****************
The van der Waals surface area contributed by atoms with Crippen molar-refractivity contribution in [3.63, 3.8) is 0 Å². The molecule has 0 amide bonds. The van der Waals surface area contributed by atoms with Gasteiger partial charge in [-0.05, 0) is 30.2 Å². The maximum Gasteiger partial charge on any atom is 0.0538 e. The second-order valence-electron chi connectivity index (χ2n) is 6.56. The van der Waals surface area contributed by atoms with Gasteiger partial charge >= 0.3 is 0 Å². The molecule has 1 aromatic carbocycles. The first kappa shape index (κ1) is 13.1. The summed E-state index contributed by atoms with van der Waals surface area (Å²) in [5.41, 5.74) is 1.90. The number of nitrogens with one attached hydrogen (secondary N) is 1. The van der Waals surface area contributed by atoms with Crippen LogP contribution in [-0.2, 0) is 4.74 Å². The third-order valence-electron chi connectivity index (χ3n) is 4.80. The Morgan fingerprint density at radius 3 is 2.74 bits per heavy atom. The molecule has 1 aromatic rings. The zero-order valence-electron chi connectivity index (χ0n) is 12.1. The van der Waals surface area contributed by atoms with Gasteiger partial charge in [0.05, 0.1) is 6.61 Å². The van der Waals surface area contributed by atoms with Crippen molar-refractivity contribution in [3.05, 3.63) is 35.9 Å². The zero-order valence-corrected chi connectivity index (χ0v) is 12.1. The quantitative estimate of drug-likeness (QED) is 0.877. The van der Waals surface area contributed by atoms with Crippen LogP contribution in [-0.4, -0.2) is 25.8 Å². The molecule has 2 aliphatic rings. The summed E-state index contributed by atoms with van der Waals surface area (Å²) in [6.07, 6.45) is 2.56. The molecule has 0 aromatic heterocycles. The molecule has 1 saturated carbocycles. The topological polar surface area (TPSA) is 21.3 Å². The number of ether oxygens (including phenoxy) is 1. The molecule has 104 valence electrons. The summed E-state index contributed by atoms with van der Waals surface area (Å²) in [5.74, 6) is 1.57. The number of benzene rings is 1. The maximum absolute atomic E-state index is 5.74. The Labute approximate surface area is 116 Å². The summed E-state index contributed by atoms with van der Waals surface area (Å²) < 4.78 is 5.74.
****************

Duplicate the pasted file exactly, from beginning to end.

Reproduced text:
The van der Waals surface area contributed by atoms with Crippen molar-refractivity contribution in [3.63, 3.8) is 0 Å². The molecule has 0 amide bonds. The van der Waals surface area contributed by atoms with Gasteiger partial charge in [-0.05, 0) is 30.2 Å². The maximum Gasteiger partial charge on any atom is 0.0538 e. The second-order valence-electron chi connectivity index (χ2n) is 6.56. The van der Waals surface area contributed by atoms with Gasteiger partial charge >= 0.3 is 0 Å². The molecule has 1 aromatic carbocycles. The first kappa shape index (κ1) is 13.1. The summed E-state index contributed by atoms with van der Waals surface area (Å²) in [5.41, 5.74) is 1.90. The number of nitrogens with one attached hydrogen (secondary N) is 1. The van der Waals surface area contributed by atoms with Crippen LogP contribution in [-0.2, 0) is 4.74 Å². The third-order valence-electron chi connectivity index (χ3n) is 4.80. The Morgan fingerprint density at radius 3 is 2.74 bits per heavy atom. The molecule has 1 aromatic rings. The zero-order valence-electron chi connectivity index (χ0n) is 12.1. The van der Waals surface area contributed by atoms with Gasteiger partial charge in [0.05, 0.1) is 6.61 Å². The van der Waals surface area contributed by atoms with Crippen molar-refractivity contribution in [3.05, 3.63) is 35.9 Å². The zero-order valence-corrected chi connectivity index (χ0v) is 12.1. The quantitative estimate of drug-likeness (QED) is 0.877. The van der Waals surface area contributed by atoms with Crippen LogP contribution in [-0.4, -0.2) is 25.8 Å². The molecule has 2 aliphatic rings. The summed E-state index contributed by atoms with van der Waals surface area (Å²) in [6.07, 6.45) is 2.56. The molecule has 0 aromatic heterocycles. The molecule has 1 saturated carbocycles. The topological polar surface area (TPSA) is 21.3 Å². The number of ether oxygens (including phenoxy) is 1. The molecule has 104 valence electrons. The summed E-state index contributed by atoms with van der Waals surface area (Å²) in [5.74, 6) is 1.57. The number of benzene rings is 1. The maximum absolute atomic E-state index is 5.74. The Labute approximate surface area is 116 Å². The summed E-state index contributed by atoms with van der Waals surface area (Å²) < 4.78 is 5.74.